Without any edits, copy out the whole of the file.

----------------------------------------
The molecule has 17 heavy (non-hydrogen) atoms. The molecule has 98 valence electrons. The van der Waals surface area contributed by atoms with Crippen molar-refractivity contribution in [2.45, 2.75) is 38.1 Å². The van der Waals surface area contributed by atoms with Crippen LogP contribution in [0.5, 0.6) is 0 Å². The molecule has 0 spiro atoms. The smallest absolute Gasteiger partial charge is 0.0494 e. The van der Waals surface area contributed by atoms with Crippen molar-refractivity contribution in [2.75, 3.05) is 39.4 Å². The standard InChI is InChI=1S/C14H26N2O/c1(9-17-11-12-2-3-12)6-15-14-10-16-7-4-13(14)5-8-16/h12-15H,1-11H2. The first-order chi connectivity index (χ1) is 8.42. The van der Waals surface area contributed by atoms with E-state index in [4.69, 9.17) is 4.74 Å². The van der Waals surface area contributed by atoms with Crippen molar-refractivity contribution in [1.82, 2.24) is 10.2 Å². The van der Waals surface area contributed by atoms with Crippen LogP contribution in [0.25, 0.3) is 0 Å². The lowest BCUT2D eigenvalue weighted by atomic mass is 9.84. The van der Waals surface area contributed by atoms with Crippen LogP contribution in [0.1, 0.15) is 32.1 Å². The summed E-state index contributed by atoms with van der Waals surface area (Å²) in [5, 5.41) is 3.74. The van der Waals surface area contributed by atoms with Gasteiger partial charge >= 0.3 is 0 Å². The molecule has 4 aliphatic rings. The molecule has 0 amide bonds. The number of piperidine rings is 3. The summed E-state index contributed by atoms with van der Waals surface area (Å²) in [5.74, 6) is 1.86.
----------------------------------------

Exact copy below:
The molecule has 17 heavy (non-hydrogen) atoms. The molecule has 98 valence electrons. The van der Waals surface area contributed by atoms with Crippen molar-refractivity contribution in [2.45, 2.75) is 38.1 Å². The van der Waals surface area contributed by atoms with Crippen LogP contribution in [0.5, 0.6) is 0 Å². The molecule has 0 spiro atoms. The smallest absolute Gasteiger partial charge is 0.0494 e. The van der Waals surface area contributed by atoms with Crippen molar-refractivity contribution in [2.75, 3.05) is 39.4 Å². The standard InChI is InChI=1S/C14H26N2O/c1(9-17-11-12-2-3-12)6-15-14-10-16-7-4-13(14)5-8-16/h12-15H,1-11H2. The first-order chi connectivity index (χ1) is 8.42. The van der Waals surface area contributed by atoms with E-state index in [4.69, 9.17) is 4.74 Å². The van der Waals surface area contributed by atoms with Crippen molar-refractivity contribution in [1.82, 2.24) is 10.2 Å². The van der Waals surface area contributed by atoms with Crippen LogP contribution in [0.25, 0.3) is 0 Å². The lowest BCUT2D eigenvalue weighted by atomic mass is 9.84. The van der Waals surface area contributed by atoms with Crippen LogP contribution in [0.1, 0.15) is 32.1 Å². The summed E-state index contributed by atoms with van der Waals surface area (Å²) in [5, 5.41) is 3.74. The van der Waals surface area contributed by atoms with Gasteiger partial charge >= 0.3 is 0 Å². The molecule has 4 aliphatic rings. The molecule has 0 amide bonds. The number of piperidine rings is 3. The summed E-state index contributed by atoms with van der Waals surface area (Å²) in [5.74, 6) is 1.86.